A membership organization, such as the Research Libraries group (RLG) can agree to exchange information for mutual benefit.
- a locator service
Not truly a rights administering body, a locator service acts as a finding agency, which passes requests through to rights holders, which define the terms and conditions of use, and negotiate licenses individually. An example includes Academic Press's planned Image Directory (ID) service.
Each of these administrative models has pros and cons, often trading simplicity in administrative structure for flexibility in licensing terms. MESL participants are examining these models to see which would best serve the needs of museums and universities, and best satisfy the requirements for integrated information location and intellectual property rights acquisition services.
The participants in MESL adopted an experimental methodology to explore the issues of licensing museum digital intellectual property for educational purposes. Over the course of the two-year project, the participating collecting institutions agreed to make a significant number of images from their collections available for educational use on the campus networks of the participating educational institutions. This allowed the project participants to gain real experience with the technical issues associated with the digital distribution of museum information, and to develop a framework of use within which to define and test the terms of a model site-license agreement.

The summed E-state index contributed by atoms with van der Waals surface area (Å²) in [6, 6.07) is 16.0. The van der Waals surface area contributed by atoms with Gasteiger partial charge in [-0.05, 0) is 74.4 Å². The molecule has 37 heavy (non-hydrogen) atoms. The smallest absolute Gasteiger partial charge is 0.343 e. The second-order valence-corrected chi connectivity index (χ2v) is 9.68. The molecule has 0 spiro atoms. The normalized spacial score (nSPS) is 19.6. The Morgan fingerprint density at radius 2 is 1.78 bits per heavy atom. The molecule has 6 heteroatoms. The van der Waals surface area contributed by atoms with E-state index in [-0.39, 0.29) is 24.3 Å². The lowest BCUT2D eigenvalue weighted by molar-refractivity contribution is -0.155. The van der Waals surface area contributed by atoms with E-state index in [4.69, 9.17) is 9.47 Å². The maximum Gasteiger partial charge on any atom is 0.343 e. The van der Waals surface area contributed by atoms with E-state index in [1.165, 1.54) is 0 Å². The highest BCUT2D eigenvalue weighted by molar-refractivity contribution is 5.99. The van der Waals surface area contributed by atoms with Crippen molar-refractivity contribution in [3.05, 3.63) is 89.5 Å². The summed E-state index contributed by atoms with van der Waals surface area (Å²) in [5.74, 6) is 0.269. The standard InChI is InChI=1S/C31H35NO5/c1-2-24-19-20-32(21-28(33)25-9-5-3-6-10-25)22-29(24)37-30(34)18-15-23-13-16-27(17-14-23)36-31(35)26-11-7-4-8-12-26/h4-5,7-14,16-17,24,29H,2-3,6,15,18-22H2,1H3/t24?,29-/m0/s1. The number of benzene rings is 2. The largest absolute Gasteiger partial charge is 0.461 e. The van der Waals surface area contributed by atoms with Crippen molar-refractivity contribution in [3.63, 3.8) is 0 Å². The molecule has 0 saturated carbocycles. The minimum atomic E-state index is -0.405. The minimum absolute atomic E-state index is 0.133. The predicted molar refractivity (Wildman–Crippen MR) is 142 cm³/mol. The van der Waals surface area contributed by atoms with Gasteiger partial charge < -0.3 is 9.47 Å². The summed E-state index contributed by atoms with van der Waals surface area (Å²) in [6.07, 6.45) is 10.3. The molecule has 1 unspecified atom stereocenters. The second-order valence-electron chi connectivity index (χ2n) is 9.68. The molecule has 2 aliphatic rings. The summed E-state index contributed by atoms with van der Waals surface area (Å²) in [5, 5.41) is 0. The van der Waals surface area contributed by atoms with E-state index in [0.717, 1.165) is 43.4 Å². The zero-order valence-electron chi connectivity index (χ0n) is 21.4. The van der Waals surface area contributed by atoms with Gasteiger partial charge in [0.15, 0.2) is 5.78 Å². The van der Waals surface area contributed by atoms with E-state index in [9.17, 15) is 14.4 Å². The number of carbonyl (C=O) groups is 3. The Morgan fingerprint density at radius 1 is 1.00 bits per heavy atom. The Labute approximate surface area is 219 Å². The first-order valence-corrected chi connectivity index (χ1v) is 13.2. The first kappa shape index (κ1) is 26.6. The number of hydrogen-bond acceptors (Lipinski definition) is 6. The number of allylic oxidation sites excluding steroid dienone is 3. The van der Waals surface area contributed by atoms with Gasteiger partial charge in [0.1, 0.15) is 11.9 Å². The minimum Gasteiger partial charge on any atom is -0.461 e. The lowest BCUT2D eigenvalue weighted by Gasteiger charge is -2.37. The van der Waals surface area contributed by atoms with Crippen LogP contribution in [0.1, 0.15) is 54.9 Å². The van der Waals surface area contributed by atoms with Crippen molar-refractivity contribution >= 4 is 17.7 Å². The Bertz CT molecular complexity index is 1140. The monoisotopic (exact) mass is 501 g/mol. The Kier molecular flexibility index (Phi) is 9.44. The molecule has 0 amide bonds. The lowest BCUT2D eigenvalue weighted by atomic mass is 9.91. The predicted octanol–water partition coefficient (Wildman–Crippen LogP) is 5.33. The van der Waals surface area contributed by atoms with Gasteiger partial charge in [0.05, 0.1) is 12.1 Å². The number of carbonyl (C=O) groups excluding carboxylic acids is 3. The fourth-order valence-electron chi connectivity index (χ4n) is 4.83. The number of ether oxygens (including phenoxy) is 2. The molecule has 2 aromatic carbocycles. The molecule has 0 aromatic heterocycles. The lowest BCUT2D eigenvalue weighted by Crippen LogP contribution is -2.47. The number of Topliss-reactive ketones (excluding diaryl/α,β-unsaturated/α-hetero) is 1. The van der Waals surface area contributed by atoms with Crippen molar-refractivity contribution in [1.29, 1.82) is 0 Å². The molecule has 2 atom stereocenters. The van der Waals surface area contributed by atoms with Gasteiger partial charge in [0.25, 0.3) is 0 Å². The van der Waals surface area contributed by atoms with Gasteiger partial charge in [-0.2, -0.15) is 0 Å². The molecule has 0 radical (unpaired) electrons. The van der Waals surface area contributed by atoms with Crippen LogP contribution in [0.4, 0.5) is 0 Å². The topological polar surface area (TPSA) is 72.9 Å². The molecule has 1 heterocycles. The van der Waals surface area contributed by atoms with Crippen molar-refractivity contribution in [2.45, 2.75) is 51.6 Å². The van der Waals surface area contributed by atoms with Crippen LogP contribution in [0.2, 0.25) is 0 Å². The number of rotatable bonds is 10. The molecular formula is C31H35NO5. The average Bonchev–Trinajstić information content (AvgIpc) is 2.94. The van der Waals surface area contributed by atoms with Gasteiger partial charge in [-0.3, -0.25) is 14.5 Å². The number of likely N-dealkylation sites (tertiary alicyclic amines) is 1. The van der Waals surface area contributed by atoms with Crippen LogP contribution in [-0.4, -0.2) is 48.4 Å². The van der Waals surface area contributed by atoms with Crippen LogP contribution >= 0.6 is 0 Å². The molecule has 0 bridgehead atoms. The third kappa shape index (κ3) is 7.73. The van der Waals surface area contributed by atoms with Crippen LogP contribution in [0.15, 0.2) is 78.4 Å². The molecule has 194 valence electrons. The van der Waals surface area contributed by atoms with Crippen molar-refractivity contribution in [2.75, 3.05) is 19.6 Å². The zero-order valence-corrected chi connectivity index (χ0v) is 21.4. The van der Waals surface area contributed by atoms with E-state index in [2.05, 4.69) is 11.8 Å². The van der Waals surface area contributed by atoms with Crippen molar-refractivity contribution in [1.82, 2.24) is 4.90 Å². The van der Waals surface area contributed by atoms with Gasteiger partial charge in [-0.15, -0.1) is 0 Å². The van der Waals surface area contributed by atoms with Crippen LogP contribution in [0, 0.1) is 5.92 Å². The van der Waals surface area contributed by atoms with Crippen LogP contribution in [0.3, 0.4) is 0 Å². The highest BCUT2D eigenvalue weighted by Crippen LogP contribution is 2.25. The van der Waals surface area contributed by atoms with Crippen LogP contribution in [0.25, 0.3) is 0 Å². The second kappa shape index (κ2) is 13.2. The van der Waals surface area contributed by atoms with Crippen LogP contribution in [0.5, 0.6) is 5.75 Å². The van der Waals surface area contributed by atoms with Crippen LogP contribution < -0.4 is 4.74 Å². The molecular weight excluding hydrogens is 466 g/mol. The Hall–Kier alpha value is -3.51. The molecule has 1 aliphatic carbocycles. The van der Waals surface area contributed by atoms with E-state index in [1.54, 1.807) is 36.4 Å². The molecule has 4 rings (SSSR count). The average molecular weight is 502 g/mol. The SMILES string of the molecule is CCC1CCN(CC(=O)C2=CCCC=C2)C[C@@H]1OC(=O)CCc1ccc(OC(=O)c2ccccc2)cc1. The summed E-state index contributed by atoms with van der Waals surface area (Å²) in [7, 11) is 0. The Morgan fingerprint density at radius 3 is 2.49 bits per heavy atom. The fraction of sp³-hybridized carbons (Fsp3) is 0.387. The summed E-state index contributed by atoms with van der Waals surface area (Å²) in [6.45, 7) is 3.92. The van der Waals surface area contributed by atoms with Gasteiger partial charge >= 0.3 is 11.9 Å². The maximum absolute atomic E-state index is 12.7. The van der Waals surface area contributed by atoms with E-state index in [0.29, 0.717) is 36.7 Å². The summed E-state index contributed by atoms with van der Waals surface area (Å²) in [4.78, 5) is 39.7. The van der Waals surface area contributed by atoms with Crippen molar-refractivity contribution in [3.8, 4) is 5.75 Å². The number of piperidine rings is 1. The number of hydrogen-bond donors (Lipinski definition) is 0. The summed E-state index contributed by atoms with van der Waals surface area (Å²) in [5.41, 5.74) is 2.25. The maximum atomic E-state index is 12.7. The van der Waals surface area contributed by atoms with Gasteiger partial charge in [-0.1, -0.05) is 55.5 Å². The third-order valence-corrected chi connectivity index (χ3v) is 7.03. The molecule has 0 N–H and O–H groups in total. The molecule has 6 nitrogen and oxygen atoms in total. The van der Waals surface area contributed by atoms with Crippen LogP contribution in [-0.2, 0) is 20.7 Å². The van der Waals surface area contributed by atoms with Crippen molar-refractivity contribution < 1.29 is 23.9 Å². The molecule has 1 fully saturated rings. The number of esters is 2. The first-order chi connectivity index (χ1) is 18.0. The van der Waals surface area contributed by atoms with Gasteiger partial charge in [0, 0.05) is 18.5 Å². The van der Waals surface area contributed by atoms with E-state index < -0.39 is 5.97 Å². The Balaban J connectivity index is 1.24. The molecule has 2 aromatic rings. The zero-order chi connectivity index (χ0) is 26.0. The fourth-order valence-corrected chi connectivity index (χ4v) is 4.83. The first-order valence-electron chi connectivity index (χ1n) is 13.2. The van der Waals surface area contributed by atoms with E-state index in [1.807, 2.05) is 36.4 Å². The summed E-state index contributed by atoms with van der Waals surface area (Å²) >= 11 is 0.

As a basis for their collaboration, all participating MESL institutions signed a Cooperative Agreement. This document outlined the goals of the experiment, and defined the responsibilities of each participant. It also outlined the terms and conditions for the use of museum information on campus-networks - the first draft of the terms and conditions of a site license.
MESL institutions desired to fashion terms that would enable the broadest possible use of museum digital intellectual property within the educational context, but which protected the investment museums have made in its creation. MESL information may be distributed over the campus network for educational use only, including research, teaching and student projects. Any commercial use, or redistribution beyond the bounds of the campus, is not permitted.
In the next year, the Cooperative Agreement will be rewritten as a set of model site-license terms. These will address the use of museum information for educational purposes, but will not define the legal framework for a licensing body, or the technical framework for information collection and distribution.